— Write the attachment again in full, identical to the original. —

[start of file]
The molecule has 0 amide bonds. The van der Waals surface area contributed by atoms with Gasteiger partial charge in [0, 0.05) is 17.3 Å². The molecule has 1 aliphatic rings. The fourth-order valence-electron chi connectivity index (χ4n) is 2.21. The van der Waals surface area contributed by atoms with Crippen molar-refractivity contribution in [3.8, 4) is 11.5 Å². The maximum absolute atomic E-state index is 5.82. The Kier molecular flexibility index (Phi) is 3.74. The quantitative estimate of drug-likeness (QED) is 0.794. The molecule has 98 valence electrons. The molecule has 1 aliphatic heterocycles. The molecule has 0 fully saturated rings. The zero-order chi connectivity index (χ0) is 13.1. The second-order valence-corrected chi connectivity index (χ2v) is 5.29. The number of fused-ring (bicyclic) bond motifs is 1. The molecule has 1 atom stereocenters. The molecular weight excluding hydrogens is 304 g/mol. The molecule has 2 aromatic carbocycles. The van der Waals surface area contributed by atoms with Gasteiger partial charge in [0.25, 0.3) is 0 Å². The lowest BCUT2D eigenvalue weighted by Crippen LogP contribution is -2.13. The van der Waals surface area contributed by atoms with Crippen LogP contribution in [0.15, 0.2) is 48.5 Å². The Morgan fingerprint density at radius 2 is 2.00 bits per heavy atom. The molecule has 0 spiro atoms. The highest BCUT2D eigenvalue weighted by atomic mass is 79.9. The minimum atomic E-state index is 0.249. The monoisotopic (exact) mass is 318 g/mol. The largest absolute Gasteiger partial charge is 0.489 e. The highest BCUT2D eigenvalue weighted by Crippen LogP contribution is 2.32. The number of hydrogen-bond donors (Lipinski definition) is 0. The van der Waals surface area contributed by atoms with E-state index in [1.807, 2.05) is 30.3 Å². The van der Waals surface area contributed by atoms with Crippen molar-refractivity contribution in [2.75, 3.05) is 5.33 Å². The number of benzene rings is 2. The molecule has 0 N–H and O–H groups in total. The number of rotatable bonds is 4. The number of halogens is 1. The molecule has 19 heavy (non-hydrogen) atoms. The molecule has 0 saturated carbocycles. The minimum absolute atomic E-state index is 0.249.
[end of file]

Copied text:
The molecule has 0 amide bonds. The van der Waals surface area contributed by atoms with Gasteiger partial charge in [0, 0.05) is 17.3 Å². The molecule has 1 aliphatic rings. The fourth-order valence-electron chi connectivity index (χ4n) is 2.21. The van der Waals surface area contributed by atoms with Crippen molar-refractivity contribution in [3.8, 4) is 11.5 Å². The maximum absolute atomic E-state index is 5.82. The Kier molecular flexibility index (Phi) is 3.74. The quantitative estimate of drug-likeness (QED) is 0.794. The molecule has 98 valence electrons. The molecule has 1 aliphatic heterocycles. The molecule has 0 fully saturated rings. The zero-order chi connectivity index (χ0) is 13.1. The second-order valence-corrected chi connectivity index (χ2v) is 5.29. The number of fused-ring (bicyclic) bond motifs is 1. The molecule has 1 atom stereocenters. The molecular weight excluding hydrogens is 304 g/mol. The molecule has 2 aromatic carbocycles. The van der Waals surface area contributed by atoms with Gasteiger partial charge in [0.25, 0.3) is 0 Å². The lowest BCUT2D eigenvalue weighted by Crippen LogP contribution is -2.13. The van der Waals surface area contributed by atoms with Crippen LogP contribution in [0.15, 0.2) is 48.5 Å². The Morgan fingerprint density at radius 2 is 2.00 bits per heavy atom. The molecule has 0 spiro atoms. The highest BCUT2D eigenvalue weighted by atomic mass is 79.9. The minimum atomic E-state index is 0.249. The monoisotopic (exact) mass is 318 g/mol. The largest absolute Gasteiger partial charge is 0.489 e. The highest BCUT2D eigenvalue weighted by Crippen LogP contribution is 2.32. The number of hydrogen-bond donors (Lipinski definition) is 0. The van der Waals surface area contributed by atoms with E-state index in [1.807, 2.05) is 30.3 Å². The van der Waals surface area contributed by atoms with Crippen molar-refractivity contribution in [2.75, 3.05) is 5.33 Å². The number of benzene rings is 2. The molecule has 0 N–H and O–H groups in total. The number of rotatable bonds is 4. The number of halogens is 1. The molecule has 19 heavy (non-hydrogen) atoms. The molecule has 0 saturated carbocycles. The minimum absolute atomic E-state index is 0.249.